P.O. Box 75, Stony Creek, New York 12878 - 518/696-5748
The right to own private property is a fundamental American freedom that
guarantees personal liberty and promotes economic prosperity.
Have you ever realized what a unique person you are? It takes an individual who has an unusual depth of understanding to see beyond the immediate circumstances and understand the broad picture, especially when that picture concerns the country as a whole. It is indeed a rare individual who takes up the cause with others after personally experiencing an infringement on the right to own and use private property.
Rarer still are those who take up the cause of private property rights when their rights have not been directly infringed.
In this difficult context, it is indeed inspiring to know so many people who are working for the future of private property rights in their community, their state, and our country.
By contrast, the vast majority of the people who contact the Property Rights Foundation of America, Inc., are narrowly concerned only about how they can get off the hook, how they can get the government off their backs. Even when they are confronted with the broader picture, they refuse to go further. They are even afraid to contact their representative. They adamantly want to forget that they ever ran into this issue.
Knowing human nature, this is not surprising. But think of the lost potential of unwillingly educated property owners who contact PRFA and let the opportunity to work together pass. A united front of all these people would make up a small army of fighters for private property rights, and that would indeed be a fearsome front against the enemies of our cause.
To join together, to work toward regaining our lost rights, that takes conviction, that takes a viewpoint that goes beyond the personal. This conviction and viewpoint can make a difference toward the future of our country.
Your participation in this work is valued greatly. You are the heart and soul of a movement that has the capacity to change the course of events and restore the rights that the Founders of our country assumed as a basis for our system of constitutional law. This legal system was designed to treat the freedom of the individual as paramount within a just and ordered society.
Compare these two expressions of American law, separated by 150 years:
U.S. Representative John Bingham, 1857:
U.S. Supreme Court Justice John Paul Stevens, 2003:
The first is a statement by U.S. Representative John Bingham of Ohio before Congress in 1857. Rep. Bingham was the principle author of Section 1 of the Fourteenth Amendment to extend the protections of the Bill of Rights to the states, which established constitutional protections to civil rights (the rights to the fruit of one's own labor, to make contracts, to buy and sell, and enjoy liberty and happiness) that were protected in the Civil Rights Act of 1871. His concept of private property was unchanged from that of the Framers of the Constitution. (This statement was cited in Grand Theft and Petit Larceny by Mark L. Pollot, Pacific Research Institute, 1991, along with a more thorough discussion of the points outlined here.)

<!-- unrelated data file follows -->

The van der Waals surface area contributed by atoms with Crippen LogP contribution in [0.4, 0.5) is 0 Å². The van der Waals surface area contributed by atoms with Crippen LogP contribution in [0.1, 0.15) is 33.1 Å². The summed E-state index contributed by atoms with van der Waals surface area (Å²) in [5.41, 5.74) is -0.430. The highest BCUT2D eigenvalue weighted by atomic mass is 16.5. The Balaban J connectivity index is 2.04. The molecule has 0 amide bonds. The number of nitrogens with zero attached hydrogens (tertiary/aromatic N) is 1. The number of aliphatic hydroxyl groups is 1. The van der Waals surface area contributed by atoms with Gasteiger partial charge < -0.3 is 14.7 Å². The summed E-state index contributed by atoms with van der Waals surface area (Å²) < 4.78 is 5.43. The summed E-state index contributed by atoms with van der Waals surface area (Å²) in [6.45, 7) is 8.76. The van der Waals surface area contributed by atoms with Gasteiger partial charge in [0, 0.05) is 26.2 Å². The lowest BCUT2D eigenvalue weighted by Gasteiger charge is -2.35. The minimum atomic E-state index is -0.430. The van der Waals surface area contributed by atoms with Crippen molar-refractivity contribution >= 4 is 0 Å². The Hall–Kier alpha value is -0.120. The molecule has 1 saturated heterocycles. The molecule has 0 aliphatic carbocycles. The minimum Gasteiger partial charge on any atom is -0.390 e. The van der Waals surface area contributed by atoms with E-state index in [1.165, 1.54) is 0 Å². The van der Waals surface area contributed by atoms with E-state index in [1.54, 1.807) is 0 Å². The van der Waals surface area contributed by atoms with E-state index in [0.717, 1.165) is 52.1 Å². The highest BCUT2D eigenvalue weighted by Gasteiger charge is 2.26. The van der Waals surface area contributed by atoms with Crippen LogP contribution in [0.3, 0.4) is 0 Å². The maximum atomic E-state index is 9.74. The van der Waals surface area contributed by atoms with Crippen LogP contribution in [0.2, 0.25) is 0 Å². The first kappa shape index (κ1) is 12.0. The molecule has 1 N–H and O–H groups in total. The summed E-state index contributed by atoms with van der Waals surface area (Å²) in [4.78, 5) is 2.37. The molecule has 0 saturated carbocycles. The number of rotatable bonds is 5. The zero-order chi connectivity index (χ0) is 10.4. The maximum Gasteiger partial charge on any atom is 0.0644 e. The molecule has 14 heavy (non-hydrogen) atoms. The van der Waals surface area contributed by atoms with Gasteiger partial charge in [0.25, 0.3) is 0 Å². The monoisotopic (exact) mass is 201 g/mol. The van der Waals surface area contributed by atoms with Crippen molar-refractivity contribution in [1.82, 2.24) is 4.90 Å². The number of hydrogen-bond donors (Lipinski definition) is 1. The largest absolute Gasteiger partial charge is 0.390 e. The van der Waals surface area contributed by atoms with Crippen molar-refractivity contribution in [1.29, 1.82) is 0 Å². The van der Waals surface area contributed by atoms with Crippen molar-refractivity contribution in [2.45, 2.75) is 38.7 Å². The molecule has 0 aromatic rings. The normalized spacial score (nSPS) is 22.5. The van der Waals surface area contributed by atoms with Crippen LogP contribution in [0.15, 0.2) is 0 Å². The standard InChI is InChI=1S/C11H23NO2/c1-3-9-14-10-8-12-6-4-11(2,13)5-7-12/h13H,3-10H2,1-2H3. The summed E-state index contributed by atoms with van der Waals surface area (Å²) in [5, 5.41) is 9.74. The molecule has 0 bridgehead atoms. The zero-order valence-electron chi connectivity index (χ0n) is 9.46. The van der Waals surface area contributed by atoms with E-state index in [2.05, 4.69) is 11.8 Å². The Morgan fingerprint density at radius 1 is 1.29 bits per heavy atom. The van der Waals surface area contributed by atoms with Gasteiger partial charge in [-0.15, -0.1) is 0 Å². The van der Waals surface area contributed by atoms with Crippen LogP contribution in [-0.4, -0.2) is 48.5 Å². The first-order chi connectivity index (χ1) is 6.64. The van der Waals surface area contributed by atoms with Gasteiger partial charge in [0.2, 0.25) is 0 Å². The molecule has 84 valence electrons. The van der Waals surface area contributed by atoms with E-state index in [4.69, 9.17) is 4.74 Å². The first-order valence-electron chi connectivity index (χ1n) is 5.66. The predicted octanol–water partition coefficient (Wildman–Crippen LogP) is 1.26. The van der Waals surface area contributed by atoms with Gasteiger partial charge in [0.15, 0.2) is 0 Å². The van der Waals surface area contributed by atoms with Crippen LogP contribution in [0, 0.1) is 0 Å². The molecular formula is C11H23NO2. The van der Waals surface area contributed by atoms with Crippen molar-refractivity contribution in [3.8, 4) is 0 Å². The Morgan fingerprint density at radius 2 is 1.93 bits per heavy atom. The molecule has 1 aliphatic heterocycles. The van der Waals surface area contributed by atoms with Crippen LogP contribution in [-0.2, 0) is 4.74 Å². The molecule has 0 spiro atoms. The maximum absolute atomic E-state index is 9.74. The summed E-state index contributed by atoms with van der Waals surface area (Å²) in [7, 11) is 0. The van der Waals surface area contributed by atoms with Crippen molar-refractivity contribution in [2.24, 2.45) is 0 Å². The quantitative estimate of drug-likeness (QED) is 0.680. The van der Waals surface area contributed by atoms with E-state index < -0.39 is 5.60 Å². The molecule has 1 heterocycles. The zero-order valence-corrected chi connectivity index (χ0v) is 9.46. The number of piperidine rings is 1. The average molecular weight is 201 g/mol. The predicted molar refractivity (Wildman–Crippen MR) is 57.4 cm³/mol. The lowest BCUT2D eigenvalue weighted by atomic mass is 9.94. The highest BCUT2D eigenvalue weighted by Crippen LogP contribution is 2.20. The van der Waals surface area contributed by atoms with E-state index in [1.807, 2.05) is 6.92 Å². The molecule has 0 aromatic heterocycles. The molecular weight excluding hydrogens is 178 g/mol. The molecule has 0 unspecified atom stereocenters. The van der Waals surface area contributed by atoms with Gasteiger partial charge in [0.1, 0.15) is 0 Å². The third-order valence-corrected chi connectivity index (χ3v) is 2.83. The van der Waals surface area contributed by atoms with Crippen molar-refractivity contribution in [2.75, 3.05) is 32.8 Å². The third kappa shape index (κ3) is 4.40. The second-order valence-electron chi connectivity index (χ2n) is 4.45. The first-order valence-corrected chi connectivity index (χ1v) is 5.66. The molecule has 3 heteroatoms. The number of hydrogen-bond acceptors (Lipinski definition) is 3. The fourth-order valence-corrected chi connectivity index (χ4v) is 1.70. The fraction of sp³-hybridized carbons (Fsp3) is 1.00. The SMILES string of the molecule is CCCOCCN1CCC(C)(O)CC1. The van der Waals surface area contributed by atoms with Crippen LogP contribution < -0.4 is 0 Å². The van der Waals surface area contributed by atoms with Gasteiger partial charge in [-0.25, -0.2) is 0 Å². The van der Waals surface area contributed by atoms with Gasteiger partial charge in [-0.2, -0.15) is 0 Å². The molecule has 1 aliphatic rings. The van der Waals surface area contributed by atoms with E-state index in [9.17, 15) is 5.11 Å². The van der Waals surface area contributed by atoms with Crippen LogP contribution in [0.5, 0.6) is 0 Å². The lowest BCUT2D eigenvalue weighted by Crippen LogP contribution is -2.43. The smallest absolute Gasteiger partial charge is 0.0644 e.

The second quotation represents a complete contrast from the system of government expressed by the Rep. Bingham. The later quotation is from the majority decision written by Justice John Paul Stevens in Susette Kelo v. City of New London in 2005, justifying the condemnation of private homes in New London, Connecticut, to transfer the properties to private parties who expressed the intention to redevelop a neighborhood for a high-end hotel and commercial buildings. The properties are now an expanse of vacant, weedy land, a symbol of the diminishment of private property rights by the U.S. Supreme Court.
This decision to condemn private land for use by another private party as long as the municipality had a "plan," is by far not the worst deprivation of private property rights in the United States today, because in the Kelo situation at least the property was paid for, however inadequately, considering the suffering of the families who lost their homes; whereas countless other property owners have lost the use of their property because of government regulations that left them with a bare skeleton of ownership after wetlands, endangered species, zoning, and other restrictions.
The broad picture that we are concerned about is that today we are reaping the results of almost a century of progressive deterioration of private property rights. And, in spite of all our hard work together and many successes, the slide toward Socialism that was given full throttle during the Franklin Delano Roosevelt Administration isn't abating,
At our property rights conference last year, William Perry Pendley, the President and Chief Legal Officer of Mountain States Legal Foundation, described their heroic litigation with brave plaintiffs to prevent the destruction of private property rights. One of the poignant moments was when he said that the Legal Foundation spent one quarter million dollars to defend John Shuller from a fine of $5,000 for shooting a grizzly bear in self-defense.
This remark seemed to me to put in a nutshell the extent of how far our fundamental rights have been diminished. The keynote by Mr. Pendley followed four hours after a definitive and moving overview of the history of American law pertaining to private property rights by Roger Pilon, J.D., Ph.D., the Vice President for Legal Affairs and Director of the Center for Constitutional Studies at Cato Institute. The history he so eloquently related was of a terrible downward erosion from the philosophy of the Founders and their English predecessors to the present day.